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Monday, August 20, 2007

Hurricane storm surge

Only the fourth named, but the first major hurricane of ther 2007 hurricane season in Atlantic, Hurricane Dean is currently heading toward Yucatan Peninsula after savaged the southern coast of Jamaica. It is a Category 4 storm right now at raging wind speed of 135-150 mph, it is expected to become a Category 5 later. Of particular cautious, hear is part of the Hurricane Dean Public Advisory Number 29A issued by National Hurricane Center earlier this morning:
COASTAL STORM SURGE FLOODING OF 5 TO 7 FEET ABOVE
NORMAL TIDE LEVELS...ALONG WITH LARGE AND DANGEROUS
BATTERING WAVES...IS POSSIBLE IN THE CAYMAN ISLANDS.
STORM SURGE FLOODING OF 9 TO 11 FEET ABOVE NORMAL
TIDE LEVELS IS POSSIBLE NEAR AND TO THE NORTH OF
WHERE DEAN MAKES LANDFALL ALONG THE EAST COAST OF
THE YUCATAN PENINSULA.
As reported by the Caribbean Net News, the Office of Disaster Preparedness and Emergency Management (ODPEM) also advising the Jamaican public to expect significant storm surges with the passage of Hurricane Dean. May be it is timely now to reacquaint ourselves again with what storm surge is.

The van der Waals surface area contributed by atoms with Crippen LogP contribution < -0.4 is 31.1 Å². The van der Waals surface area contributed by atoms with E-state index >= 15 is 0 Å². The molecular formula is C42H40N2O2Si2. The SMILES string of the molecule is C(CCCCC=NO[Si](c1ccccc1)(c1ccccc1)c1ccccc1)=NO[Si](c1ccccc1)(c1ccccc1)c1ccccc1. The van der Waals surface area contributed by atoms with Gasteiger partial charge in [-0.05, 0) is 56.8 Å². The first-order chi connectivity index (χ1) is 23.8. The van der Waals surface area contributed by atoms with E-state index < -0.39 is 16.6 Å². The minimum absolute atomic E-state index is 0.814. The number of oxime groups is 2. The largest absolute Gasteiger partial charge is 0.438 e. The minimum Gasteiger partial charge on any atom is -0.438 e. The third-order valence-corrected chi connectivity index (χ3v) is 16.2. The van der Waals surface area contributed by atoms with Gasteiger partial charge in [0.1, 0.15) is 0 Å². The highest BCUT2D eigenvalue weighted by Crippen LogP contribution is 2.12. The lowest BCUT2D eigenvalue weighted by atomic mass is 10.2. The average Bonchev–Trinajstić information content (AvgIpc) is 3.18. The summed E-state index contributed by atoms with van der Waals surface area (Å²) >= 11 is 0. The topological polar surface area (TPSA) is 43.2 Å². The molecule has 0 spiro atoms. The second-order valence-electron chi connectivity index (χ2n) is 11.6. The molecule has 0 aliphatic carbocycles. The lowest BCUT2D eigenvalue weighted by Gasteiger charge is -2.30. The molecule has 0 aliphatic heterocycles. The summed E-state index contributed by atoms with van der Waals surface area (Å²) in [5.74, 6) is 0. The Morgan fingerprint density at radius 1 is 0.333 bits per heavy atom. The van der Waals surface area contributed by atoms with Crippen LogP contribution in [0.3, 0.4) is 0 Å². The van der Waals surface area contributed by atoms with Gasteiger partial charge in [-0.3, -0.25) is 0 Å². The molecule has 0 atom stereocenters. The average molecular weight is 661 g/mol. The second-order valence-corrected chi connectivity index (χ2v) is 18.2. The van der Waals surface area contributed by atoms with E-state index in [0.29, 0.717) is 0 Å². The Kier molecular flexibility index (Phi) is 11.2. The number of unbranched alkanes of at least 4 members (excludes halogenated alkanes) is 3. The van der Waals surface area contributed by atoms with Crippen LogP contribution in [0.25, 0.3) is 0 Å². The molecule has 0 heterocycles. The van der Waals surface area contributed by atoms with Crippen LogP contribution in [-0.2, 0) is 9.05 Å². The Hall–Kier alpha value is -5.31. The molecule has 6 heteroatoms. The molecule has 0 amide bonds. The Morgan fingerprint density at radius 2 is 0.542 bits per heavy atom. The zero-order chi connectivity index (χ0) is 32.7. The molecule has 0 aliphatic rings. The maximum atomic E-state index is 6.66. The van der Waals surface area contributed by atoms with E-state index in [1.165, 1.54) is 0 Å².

Perhaps a good starting point is from this geology.com site that straight-forwardly described a storm surge as what occurs when powerful storm winds pushed water up onto the shoreline. Here's an interesting graphical demonstration:
The peril of storm surge may be best exibited by this actual case picture:

A very good introductory NOAA pamphlet entitled "Storm Surge" prepared for teacher's resources with student activities by Beth Jewell. Here's a superbly simple explanation and video illustration of the effects of a storm surge. Storm surge during hurricanes can be estimated by NOAA National Hurricane Center's SLOSH (Sea, Lake, and Overland Surges from Hurricanes) computer model. This FAQ answer shown the SLOSH result of an annimation of what actually happen during a hypethetical hurricane in the Gulf of Mexico.

Storm surges are one of the dangerous outcomes of a hurricane attack. Since it is generally expected and predictable, so no one should ever mixed it with freaque waves at any rate.

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